I agree. Simple, general answers about GE crops, even (especially?) when given by persons considered authoritative on the complex subject of genetic engineering, have certainly contributed to the polarization of the public debate over this technology. That’s because, as with any complex issue, the devil is in the details and generalizations without the devilish details–particularly when they support only one end of a polarized spectrum like the one encompassing this debate–can seem more like propaganda than like anything the public would want to hear from a group of scientific experts.

What we want to hear from an NAS committee like Dr. Gould’s is conclusions based on well-designed studies, well-executed by researchers who have no conflicts of interest that might affect the interpretation of their results.

And yet, despite Dr. Gould’s statement, this NAS report contains statements about GE crops like this one: “Although the design and analysis of many animal-feeding studies were not optimal, the committee’s examination of the large group of experimental studies available provided sufficient evidence that animals were not harmed by eating food derived from GE crops.” (pg 9, pre-publication copy)

That doesn’t sound like a ringing endorsement of the safety of GE crops for animals to me. In fact, it sounds like a simple, general, authoritative answer…and one which appears to be based (at least in part) on many sub-optimally designed and analyzed studies to boot!

And the reason animal-feeding studies are carried out with GE crops in the first place is to look for unintended, unexpected changes that can occur as a result of the process of genetic engineering. That is why the products of genetic engineering should be assessed on a case-by-case basis…and another reason to question the usefulness of general statements about the safety of GE crops generally.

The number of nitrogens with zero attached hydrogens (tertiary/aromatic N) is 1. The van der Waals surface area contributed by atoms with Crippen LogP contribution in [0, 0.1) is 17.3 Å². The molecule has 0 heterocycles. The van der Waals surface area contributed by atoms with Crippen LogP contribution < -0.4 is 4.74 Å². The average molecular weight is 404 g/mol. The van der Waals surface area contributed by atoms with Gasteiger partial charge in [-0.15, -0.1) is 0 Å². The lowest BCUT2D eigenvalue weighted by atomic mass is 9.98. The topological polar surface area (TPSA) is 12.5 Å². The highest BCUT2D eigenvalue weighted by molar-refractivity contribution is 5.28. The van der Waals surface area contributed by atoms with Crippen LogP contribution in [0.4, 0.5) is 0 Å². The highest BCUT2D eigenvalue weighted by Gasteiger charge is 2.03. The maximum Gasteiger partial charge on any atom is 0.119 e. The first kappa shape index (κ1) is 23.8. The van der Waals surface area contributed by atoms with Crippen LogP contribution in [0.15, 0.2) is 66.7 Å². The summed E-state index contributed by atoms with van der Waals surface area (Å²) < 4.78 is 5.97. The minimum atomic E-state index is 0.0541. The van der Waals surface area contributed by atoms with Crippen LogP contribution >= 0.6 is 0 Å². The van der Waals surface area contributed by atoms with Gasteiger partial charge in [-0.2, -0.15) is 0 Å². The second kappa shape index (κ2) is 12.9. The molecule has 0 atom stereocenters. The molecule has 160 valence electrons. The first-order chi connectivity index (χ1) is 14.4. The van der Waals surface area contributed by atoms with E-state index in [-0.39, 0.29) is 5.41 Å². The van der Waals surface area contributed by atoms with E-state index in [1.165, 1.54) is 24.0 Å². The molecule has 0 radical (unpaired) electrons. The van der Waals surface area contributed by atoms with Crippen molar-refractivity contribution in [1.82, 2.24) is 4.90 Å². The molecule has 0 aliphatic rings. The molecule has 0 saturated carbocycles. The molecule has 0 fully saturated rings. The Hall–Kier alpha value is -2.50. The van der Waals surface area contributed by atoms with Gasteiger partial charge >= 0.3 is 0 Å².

And in spite of its simple, general, authoritative statement about animal-feeding studies, the committee was obviously concerned with “equivocal results” as evidenced by the following Recommendations on Human Health Effects included in the report’s Summary:

“In cases in which early published studies produce equivocal results regarding health effects of a GE crop, follow-up experimentation using trusted research protocols, personnel, and publication outlets should be used to decrease uncertainty and increase the legitimacy of regulatory decisions. 

Public funding in the United States should be provided for independent follow-up studies when equivocal results are found in reasonably designed initial or preliminary experimental tests.” (pg 11, pre-publication copy)

Now I obviously cannot speak for the NAS committee…but the “equivocal results” that immediately came to my mind as I read the committee’s recommendations are those associated with a paper published by Dr. Gilles Eric Séralini and colleagues and originally published in Food and Chemical Toxicology, a respected, peer-reviewed international journal; those results suggested that rats fed Monsanto’s NK603 GE corn “long-term” (over the course of their lives) had experienced various negative effects.